special for me about selling my first SF short to Interzone.
else have you been published?
TB: I’ve had stories in The
Third Alternative and some anthologies. I’ve also had them reprinted in various European publications.
Since I started writing the book and its follow up I have had less
time to write shorts. It’s a shame in some ways, I really like
the short story.
RK: How does your career affect your writing? (If at all.)
TB: It does give me ideas. I suppose that both writing
and teaching are about getting your point across to people and trying
to keep them
interested in what you’re saying.
RK: Do parts of any of the
published stories show up in the novel?
TB: Sort of. Herb’s story is largely based
on a short that appeared in Interzone that I felt could go further.
I always thought I was
trying to get too much into too little space. The novel gave me a
chance to expand the idea. Other shorts were also set in what became
the Recursion universe. Writing the novel and its follow up have suggested
some other short stories that I intend to get down later this year
when I have met my current writing commitments.
RK: What triggered
the decision to write a novel?
TB: The chance to expand on ideas, to have more space for characters
to develop. A friend suggested it was the obvious next way to develop
as a writer: he was right.
RK: 'Recursion' provides the perfect balance
of science and fiction for a science fiction novel. How did you apportion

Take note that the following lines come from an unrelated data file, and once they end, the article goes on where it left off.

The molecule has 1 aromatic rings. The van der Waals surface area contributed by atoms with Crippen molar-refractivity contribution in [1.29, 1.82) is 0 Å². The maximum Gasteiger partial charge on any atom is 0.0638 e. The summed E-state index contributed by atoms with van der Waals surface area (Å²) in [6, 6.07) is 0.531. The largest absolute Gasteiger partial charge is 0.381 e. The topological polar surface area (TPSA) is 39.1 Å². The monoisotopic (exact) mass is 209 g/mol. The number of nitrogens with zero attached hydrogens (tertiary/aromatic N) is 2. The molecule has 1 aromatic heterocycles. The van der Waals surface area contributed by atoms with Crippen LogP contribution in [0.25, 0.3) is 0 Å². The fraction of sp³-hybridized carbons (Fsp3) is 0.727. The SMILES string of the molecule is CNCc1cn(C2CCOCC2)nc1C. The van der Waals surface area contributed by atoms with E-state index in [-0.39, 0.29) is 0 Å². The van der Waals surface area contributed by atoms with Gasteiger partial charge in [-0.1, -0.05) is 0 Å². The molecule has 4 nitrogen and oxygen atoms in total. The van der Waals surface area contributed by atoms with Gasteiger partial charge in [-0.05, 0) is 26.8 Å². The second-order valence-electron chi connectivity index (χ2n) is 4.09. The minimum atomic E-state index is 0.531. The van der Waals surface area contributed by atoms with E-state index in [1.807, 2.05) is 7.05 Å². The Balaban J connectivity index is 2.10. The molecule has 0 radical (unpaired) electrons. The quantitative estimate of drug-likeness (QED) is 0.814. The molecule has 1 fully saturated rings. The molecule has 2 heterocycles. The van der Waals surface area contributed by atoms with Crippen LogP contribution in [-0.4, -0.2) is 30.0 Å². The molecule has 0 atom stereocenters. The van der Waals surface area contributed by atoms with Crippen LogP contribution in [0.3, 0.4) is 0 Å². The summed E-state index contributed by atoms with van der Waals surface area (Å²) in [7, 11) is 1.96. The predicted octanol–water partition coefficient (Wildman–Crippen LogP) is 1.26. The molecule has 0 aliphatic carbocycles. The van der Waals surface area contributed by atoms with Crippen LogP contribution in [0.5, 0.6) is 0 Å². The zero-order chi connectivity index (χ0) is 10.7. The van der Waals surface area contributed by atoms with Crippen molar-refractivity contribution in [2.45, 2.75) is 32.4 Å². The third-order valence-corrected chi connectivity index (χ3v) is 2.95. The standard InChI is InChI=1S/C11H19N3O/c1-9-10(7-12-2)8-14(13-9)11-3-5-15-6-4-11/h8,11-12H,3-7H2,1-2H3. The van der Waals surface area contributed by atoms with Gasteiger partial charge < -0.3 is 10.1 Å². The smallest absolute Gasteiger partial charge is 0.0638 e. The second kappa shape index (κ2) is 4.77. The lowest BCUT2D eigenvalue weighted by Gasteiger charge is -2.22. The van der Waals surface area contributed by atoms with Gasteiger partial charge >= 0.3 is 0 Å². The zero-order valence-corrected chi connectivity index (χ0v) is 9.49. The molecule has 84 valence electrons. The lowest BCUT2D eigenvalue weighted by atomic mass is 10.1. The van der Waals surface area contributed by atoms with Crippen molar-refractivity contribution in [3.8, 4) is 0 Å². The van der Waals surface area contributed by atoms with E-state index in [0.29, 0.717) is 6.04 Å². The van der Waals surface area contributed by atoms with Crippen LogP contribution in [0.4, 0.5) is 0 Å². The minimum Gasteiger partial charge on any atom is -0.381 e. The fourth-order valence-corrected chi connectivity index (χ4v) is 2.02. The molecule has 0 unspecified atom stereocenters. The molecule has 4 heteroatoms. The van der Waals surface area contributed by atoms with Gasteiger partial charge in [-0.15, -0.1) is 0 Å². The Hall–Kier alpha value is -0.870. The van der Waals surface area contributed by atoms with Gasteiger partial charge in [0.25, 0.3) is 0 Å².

the two? Was it conscious, or did you just spill it out onto the page
-- or typewriter or word processor?
TB: Thank you! That was the effect I was aiming for.
How I did it though… I’m not sure, it was just something that evolved.
I know that Eva was put in deliberately as a chance to develop a character,
to stop the novel becoming a relentless battle of robots. I was also
conscious of the fact that there should be no ‘heroes’ in
the book, just ordinary people. I think that helped.
RK: PC or Mac?
Or Unix or Linux?
TB: Oh, PC and Microsoft Office, but no ideological reasons for sticking
with them. With people still starving to death in the world there
are more important things to worry about than your OS.
'Recursion' is quite concerned with the increasing electronic surveillance
documentation of our lives. Have you had any personal experiences
that have contributed to this interest?
Your Protection. Not a joke anymore!
TB: No, not really, or no more than anyone living in the West in the twenty
first century. I think that SF readers are very aware of how past
seemingly dark futures are positively embraced fifty years down the
line. We’ve gone from a fear of Big Brother to a desire for